CEDAR CITY – The Iron County School Board unanimously voted to increase property taxes Tuesday night following a truth-in-taxation hearing where several residents spoke out on the issue.
The board voted to increase the local levy tax from the current certified rate of .000624 to .00080 and the capital local levy of .000999 to .001000 for the coming year. The district is estimating an increase of $532,000 in total revenue from the new taxes.
As an example of how this increase will affect property owners, the property taxes in 2017 on a $189,950 median-priced home will increase from $433.56 to $465.43 with a difference of $31.86. A business owner with property of the same value will pay $846.23 as opposed to the $788.29 they paid last year with a total increase of $57.94.
Under Utah law, the district is limited in how they can spend the money. The board is proposing to use the estimated $299,000 from the voted local levy to cover a salary increase the five-member board previously awarded to teachers last year. In addition, they are considering using the money for future salary increases or to raise the base salary rate teachers are currently earning.
Other possibilities include ongoing curriculum needs in the areas of language arts and math, ongoing digital teaching and learning support, dual immersion support and professional development.
The other $233,000 the district is anticipating from the capital local levy may go toward purchasing security cameras for buses or various schools, including all three Iron County high schools, Canyon View Middle School and Iron Springs Elementary. The revenue may also be used to purchase additional buses, technology to support digital teaching and learning and a preschool.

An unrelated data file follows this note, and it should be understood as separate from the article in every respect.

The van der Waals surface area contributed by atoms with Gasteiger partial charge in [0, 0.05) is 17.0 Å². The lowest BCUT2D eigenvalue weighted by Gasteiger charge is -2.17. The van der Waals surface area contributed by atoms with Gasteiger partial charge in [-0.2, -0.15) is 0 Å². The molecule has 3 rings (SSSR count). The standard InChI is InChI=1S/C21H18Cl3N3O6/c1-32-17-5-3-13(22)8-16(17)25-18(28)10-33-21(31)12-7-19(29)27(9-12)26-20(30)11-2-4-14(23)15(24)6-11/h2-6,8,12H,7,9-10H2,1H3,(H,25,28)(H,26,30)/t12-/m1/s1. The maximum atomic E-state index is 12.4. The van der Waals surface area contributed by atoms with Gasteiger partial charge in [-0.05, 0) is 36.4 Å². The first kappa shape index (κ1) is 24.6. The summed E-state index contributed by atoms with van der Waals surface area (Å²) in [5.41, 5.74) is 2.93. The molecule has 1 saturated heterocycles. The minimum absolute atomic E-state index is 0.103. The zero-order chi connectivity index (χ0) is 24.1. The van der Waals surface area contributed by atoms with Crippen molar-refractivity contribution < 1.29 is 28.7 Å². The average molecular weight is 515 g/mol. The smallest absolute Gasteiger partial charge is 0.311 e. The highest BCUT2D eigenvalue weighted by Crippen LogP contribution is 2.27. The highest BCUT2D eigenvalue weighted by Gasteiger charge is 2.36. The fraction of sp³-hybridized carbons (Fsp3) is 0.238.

Approximately 100 people showed up to the hearing Tuesday night to voice both support and opposition to the increase.
Reasons for opposing the tax increase among the members of the public ran the gamut from pointing to excessive spending by the school district to those who disagreed overall with the government’s power to tax.
Several business owners compared the district to the private sector, arguing that school officials needed to find ways to cut waste and spending rather than raise taxes.
“I agree with some of what’s been said that a lot of wasteful spending happens in government institutions and tax increases tend to stay and increase more and increase more,” Mary Fox said. “Very rarely does a tax decrease happen, and so it’s really kind of a permanent thing. And I also agree it will hurt a lot of people that aren’t in the 1 percent. So I just want to say I oppose it for those reasons, and I think other solutions can be found.”
Others expressed their support for teachers and the school district but adamantly opposed the tax increase.
“I don’t think anyone disputes that the money should go to the classrooms and the teachers where it belongs, but that’s not what’s been happening,” Blake Cozzens said. “It’s been going to the administration and wasteful spending.”
Many school district employees and their family members spoke out in favor of the school board raising taxes, arguing that teachers deserve higher wages.